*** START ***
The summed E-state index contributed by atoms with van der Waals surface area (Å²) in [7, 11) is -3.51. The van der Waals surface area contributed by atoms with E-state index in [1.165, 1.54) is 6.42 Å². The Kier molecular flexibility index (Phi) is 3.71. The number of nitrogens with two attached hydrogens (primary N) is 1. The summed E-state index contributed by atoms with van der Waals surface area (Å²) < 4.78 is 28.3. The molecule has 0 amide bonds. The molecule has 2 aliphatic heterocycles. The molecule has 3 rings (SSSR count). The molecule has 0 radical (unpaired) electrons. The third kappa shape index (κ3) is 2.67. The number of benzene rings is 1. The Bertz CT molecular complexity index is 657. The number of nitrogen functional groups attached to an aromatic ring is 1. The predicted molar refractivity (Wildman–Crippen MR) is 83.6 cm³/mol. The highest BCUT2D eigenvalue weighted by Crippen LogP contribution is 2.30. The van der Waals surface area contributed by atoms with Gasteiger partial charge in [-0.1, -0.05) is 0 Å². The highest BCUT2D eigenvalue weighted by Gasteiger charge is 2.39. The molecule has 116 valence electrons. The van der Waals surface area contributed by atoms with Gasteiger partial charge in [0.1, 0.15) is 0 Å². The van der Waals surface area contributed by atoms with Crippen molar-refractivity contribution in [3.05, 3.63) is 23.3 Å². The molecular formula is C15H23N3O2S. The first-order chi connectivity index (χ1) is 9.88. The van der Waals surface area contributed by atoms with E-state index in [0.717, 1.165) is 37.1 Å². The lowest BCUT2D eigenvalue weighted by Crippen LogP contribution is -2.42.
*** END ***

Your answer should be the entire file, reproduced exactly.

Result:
The summed E-state index contributed by atoms with van der Waals surface area (Å²) in [7, 11) is -3.51. The van der Waals surface area contributed by atoms with E-state index in [1.165, 1.54) is 6.42 Å². The Kier molecular flexibility index (Phi) is 3.71. The number of nitrogens with two attached hydrogens (primary N) is 1. The summed E-state index contributed by atoms with van der Waals surface area (Å²) < 4.78 is 28.3. The molecule has 0 amide bonds. The molecule has 2 aliphatic heterocycles. The molecule has 3 rings (SSSR count). The molecule has 0 radical (unpaired) electrons. The third kappa shape index (κ3) is 2.67. The number of benzene rings is 1. The Bertz CT molecular complexity index is 657. The number of nitrogen functional groups attached to an aromatic ring is 1. The predicted molar refractivity (Wildman–Crippen MR) is 83.6 cm³/mol. The highest BCUT2D eigenvalue weighted by Crippen LogP contribution is 2.30. The van der Waals surface area contributed by atoms with Gasteiger partial charge in [-0.1, -0.05) is 0 Å². The highest BCUT2D eigenvalue weighted by Gasteiger charge is 2.39. The molecule has 116 valence electrons. The van der Waals surface area contributed by atoms with Gasteiger partial charge in [0.1, 0.15) is 0 Å². The van der Waals surface area contributed by atoms with Crippen molar-refractivity contribution in [3.05, 3.63) is 23.3 Å². The molecular formula is C15H23N3O2S. The first-order chi connectivity index (χ1) is 9.88. The van der Waals surface area contributed by atoms with E-state index in [0.717, 1.165) is 37.1 Å². The lowest BCUT2D eigenvalue weighted by Crippen LogP contribution is -2.42.